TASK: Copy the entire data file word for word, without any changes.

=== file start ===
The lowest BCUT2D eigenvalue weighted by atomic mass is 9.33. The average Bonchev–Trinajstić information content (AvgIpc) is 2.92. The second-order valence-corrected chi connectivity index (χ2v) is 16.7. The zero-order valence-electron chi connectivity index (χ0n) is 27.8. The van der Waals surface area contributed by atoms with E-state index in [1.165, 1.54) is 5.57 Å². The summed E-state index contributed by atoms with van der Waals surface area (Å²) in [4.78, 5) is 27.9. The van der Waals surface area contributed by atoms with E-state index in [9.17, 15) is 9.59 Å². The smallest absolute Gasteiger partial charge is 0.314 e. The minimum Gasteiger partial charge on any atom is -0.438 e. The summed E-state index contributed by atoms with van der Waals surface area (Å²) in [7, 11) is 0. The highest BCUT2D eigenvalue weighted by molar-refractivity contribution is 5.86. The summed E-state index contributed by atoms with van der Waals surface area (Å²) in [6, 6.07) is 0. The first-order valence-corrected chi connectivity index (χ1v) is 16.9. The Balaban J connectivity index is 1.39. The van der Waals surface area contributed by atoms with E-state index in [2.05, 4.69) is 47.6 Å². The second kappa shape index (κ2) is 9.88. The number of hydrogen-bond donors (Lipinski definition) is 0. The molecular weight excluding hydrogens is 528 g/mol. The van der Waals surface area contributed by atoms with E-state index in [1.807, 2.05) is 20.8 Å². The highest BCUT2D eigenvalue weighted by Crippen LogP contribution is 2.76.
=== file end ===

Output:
The lowest BCUT2D eigenvalue weighted by atomic mass is 9.33. The average Bonchev–Trinajstić information content (AvgIpc) is 2.92. The second-order valence-corrected chi connectivity index (χ2v) is 16.7. The zero-order valence-electron chi connectivity index (χ0n) is 27.8. The van der Waals surface area contributed by atoms with E-state index in [1.165, 1.54) is 5.57 Å². The summed E-state index contributed by atoms with van der Waals surface area (Å²) in [4.78, 5) is 27.9. The van der Waals surface area contributed by atoms with E-state index in [9.17, 15) is 9.59 Å². The smallest absolute Gasteiger partial charge is 0.314 e. The minimum Gasteiger partial charge on any atom is -0.438 e. The summed E-state index contributed by atoms with van der Waals surface area (Å²) in [7, 11) is 0. The highest BCUT2D eigenvalue weighted by molar-refractivity contribution is 5.86. The summed E-state index contributed by atoms with van der Waals surface area (Å²) in [6, 6.07) is 0. The first-order valence-corrected chi connectivity index (χ1v) is 16.9. The Balaban J connectivity index is 1.39. The van der Waals surface area contributed by atoms with E-state index in [2.05, 4.69) is 47.6 Å². The second kappa shape index (κ2) is 9.88. The number of hydrogen-bond donors (Lipinski definition) is 0. The molecular weight excluding hydrogens is 528 g/mol. The van der Waals surface area contributed by atoms with E-state index in [1.807, 2.05) is 20.8 Å². The highest BCUT2D eigenvalue weighted by Crippen LogP contribution is 2.76.